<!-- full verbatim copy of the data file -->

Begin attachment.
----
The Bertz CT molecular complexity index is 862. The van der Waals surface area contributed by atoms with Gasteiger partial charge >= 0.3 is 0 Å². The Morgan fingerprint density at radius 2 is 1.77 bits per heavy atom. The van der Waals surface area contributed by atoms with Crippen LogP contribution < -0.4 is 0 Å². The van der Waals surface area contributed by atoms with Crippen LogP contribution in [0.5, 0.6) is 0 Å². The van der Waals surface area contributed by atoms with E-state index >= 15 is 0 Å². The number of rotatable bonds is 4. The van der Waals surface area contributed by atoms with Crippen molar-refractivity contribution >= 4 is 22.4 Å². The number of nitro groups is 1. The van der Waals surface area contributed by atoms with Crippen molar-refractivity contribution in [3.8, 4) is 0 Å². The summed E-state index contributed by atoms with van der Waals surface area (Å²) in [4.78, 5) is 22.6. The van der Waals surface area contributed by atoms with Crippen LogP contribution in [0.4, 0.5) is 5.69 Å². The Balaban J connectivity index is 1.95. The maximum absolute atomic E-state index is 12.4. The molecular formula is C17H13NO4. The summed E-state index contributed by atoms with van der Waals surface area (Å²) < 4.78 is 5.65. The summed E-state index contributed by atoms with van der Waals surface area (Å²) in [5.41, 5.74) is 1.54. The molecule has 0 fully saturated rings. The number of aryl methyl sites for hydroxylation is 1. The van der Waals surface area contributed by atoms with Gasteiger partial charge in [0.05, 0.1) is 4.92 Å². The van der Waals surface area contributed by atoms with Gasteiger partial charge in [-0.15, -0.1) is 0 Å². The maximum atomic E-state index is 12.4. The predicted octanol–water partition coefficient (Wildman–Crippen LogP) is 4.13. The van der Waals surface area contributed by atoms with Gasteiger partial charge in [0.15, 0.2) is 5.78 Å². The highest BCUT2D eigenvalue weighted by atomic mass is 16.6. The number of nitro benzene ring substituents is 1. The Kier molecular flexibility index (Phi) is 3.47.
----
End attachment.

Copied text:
The Bertz CT molecular complexity index is 862. The van der Waals surface area contributed by atoms with Gasteiger partial charge >= 0.3 is 0 Å². The Morgan fingerprint density at radius 2 is 1.77 bits per heavy atom. The van der Waals surface area contributed by atoms with Crippen LogP contribution < -0.4 is 0 Å². The van der Waals surface area contributed by atoms with Crippen LogP contribution in [0.5, 0.6) is 0 Å². The van der Waals surface area contributed by atoms with E-state index >= 15 is 0 Å². The number of rotatable bonds is 4. The van der Waals surface area contributed by atoms with Crippen molar-refractivity contribution >= 4 is 22.4 Å². The number of nitro groups is 1. The van der Waals surface area contributed by atoms with Crippen molar-refractivity contribution in [3.8, 4) is 0 Å². The summed E-state index contributed by atoms with van der Waals surface area (Å²) in [4.78, 5) is 22.6. The van der Waals surface area contributed by atoms with Crippen LogP contribution in [0.4, 0.5) is 5.69 Å². The Balaban J connectivity index is 1.95. The maximum absolute atomic E-state index is 12.4. The molecular formula is C17H13NO4. The summed E-state index contributed by atoms with van der Waals surface area (Å²) < 4.78 is 5.65. The summed E-state index contributed by atoms with van der Waals surface area (Å²) in [5.41, 5.74) is 1.54. The molecule has 0 fully saturated rings. The number of aryl methyl sites for hydroxylation is 1. The van der Waals surface area contributed by atoms with Gasteiger partial charge in [0.05, 0.1) is 4.92 Å². The van der Waals surface area contributed by atoms with Gasteiger partial charge in [-0.15, -0.1) is 0 Å². The maximum atomic E-state index is 12.4. The predicted octanol–water partition coefficient (Wildman–Crippen LogP) is 4.13. The van der Waals surface area contributed by atoms with Gasteiger partial charge in [0.15, 0.2) is 5.78 Å². The highest BCUT2D eigenvalue weighted by atomic mass is 16.6. The number of nitro benzene ring substituents is 1. The Kier molecular flexibility index (Phi) is 3.47.